Jammeh declared a state of emergency on Tuesday, a day before his mandate was due to end, saying that “a situation exists which, if it is allowed to continue, may lead to a state of public emergency.”
He blamed an “unprecedented and extraordinary amount of foreign interference” for the crisis.
In his televised address, Jammeh also said an application had been filed at the country’s Supreme Court for an injunction to prevent Barrow from being sworn in before the court could hear his petition contesting the election results.
The President said “any acts of disobedience” or “acts intended to disturb public order” were banned under the state of emergency and that Gambian security forces were “instructed to maintain absolute law and order throughout the country.”
Reuters news agency reported Wednesday that Gambia’s National Assembly had passed a resolution allowing Jammeh another 90 days in power.
What about Barrow?
Barrow’s inauguration is due to take place Thursday and in Twitter posts he has insisted it will go ahead as planned. In a tweet Wednesday, Barrow said, “Our future starts tomorrow.”
Barrow, a property developer who won 45% of the vote, has said that Jammeh has no authority to reject the election result.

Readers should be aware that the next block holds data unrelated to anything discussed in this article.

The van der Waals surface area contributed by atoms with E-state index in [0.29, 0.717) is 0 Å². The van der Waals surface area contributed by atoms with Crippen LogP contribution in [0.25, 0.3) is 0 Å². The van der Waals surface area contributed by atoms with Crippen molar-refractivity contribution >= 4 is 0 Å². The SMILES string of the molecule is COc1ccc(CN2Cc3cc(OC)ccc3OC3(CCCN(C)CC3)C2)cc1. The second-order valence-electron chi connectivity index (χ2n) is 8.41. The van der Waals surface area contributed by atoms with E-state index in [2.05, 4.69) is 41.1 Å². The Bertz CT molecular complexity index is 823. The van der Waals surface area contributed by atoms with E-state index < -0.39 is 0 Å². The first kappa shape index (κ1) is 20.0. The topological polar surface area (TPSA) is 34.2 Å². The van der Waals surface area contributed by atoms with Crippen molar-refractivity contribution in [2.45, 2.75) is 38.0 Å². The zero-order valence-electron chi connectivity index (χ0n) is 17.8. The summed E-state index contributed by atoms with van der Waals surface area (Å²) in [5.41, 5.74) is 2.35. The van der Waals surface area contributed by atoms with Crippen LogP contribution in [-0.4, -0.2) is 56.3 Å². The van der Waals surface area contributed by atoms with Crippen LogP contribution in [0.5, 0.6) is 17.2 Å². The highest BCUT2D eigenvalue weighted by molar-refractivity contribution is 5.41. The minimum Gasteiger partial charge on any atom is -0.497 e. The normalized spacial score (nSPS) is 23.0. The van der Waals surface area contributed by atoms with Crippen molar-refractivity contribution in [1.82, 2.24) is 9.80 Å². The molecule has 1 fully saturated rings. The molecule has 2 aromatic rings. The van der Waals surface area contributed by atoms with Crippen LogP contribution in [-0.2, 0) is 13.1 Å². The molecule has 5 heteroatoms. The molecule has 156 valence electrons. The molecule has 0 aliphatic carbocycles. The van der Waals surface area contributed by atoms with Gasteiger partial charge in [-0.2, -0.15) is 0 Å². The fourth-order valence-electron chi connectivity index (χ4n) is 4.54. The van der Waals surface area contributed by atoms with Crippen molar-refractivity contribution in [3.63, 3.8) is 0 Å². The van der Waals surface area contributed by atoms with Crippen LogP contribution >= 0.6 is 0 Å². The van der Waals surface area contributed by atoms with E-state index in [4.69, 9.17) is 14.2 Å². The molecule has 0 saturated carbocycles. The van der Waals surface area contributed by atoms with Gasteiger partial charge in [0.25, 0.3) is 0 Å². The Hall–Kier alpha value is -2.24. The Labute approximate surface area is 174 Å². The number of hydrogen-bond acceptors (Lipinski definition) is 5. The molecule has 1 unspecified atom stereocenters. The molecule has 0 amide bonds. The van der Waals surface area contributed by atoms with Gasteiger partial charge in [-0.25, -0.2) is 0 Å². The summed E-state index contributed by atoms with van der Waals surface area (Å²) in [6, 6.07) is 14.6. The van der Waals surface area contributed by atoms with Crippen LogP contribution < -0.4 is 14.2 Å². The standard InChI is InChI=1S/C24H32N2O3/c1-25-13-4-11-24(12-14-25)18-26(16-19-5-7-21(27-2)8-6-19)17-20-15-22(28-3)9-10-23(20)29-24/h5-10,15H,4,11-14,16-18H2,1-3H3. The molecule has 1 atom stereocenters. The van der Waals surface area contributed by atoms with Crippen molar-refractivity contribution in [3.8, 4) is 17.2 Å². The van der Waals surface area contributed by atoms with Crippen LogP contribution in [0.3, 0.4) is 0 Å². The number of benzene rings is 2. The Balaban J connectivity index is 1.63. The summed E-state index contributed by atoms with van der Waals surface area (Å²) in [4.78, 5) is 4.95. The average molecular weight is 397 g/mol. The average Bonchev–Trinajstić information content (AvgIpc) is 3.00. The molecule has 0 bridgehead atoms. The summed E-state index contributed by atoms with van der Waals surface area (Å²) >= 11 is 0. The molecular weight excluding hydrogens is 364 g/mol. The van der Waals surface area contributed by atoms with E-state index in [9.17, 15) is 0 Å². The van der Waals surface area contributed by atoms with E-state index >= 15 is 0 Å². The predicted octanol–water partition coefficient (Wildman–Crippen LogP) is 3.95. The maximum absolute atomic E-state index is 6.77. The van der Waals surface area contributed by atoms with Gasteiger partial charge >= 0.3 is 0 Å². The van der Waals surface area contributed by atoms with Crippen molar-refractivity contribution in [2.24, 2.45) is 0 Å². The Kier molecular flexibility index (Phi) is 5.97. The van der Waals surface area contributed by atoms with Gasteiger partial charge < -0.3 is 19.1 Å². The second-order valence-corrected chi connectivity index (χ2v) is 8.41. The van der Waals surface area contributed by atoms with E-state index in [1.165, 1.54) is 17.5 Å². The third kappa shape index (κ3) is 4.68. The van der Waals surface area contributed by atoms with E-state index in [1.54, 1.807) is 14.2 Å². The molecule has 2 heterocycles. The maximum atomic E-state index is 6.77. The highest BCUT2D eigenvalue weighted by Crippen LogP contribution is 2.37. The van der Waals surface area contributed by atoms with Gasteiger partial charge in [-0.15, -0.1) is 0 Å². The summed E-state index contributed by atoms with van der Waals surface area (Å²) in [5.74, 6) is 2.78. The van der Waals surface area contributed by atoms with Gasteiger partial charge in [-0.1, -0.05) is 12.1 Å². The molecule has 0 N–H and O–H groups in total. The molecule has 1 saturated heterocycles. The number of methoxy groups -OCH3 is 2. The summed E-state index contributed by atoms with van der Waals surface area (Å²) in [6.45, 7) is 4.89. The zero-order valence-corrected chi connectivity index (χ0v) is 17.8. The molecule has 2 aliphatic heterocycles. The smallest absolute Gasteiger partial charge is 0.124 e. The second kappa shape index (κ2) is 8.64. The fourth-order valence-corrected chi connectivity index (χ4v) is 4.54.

The President-elect’s office insisted in a statement last week that his election stands, and that “the exercise of right to file an election petition by the loser does not deprive the winner the right to prepare for his inauguration.”
His office accused Jammeh of using the court case to mobilize his supporters by making them feel cheated of victory and said this “is contributing to the fear that he is not ready for a peaceful transfer of power.”
It also called for the “general mobilisation of the people for the inauguration on 19th January.” Barrow tweeted Sunday that he would remain in neighboring Senegal until then.
How did Gambia get to this point?
Jammeh suffered a shocking loss on December 1 after running for his fifth term in office. After initially conceding defeat in a televised address, he then announced his “total rejection” of the outcome
and said new elections would be held.
“We will go back to the polls because I want to make sure that every Gambian has voted under an independent electoral commission that is independent, neutral and free from foreign influence,” he said.
Since then, he has remained intransigent despite mediation attempts by leaders from regional bloc ECOWAS, and calls by the wider international community and the United Nations for him to respect the election results.
What kind of leader is Jammeh?
Jammeh seized power in 1994 in a military coup and has been in charge ever since. Human rights groups have described his regime as abusive, with hundreds of political prisoners languishing in jail.
The small West African nation is the fourth largest source of migrants arriving in Italy
, despite having a population of fewer than two million people.
Earlier this month, rights groups Amnesty International and Human Rights Watch issued a joint news release accusing Jammeh’s government of arbitrarily arresting opposition supporters and closing down three independent radio stations.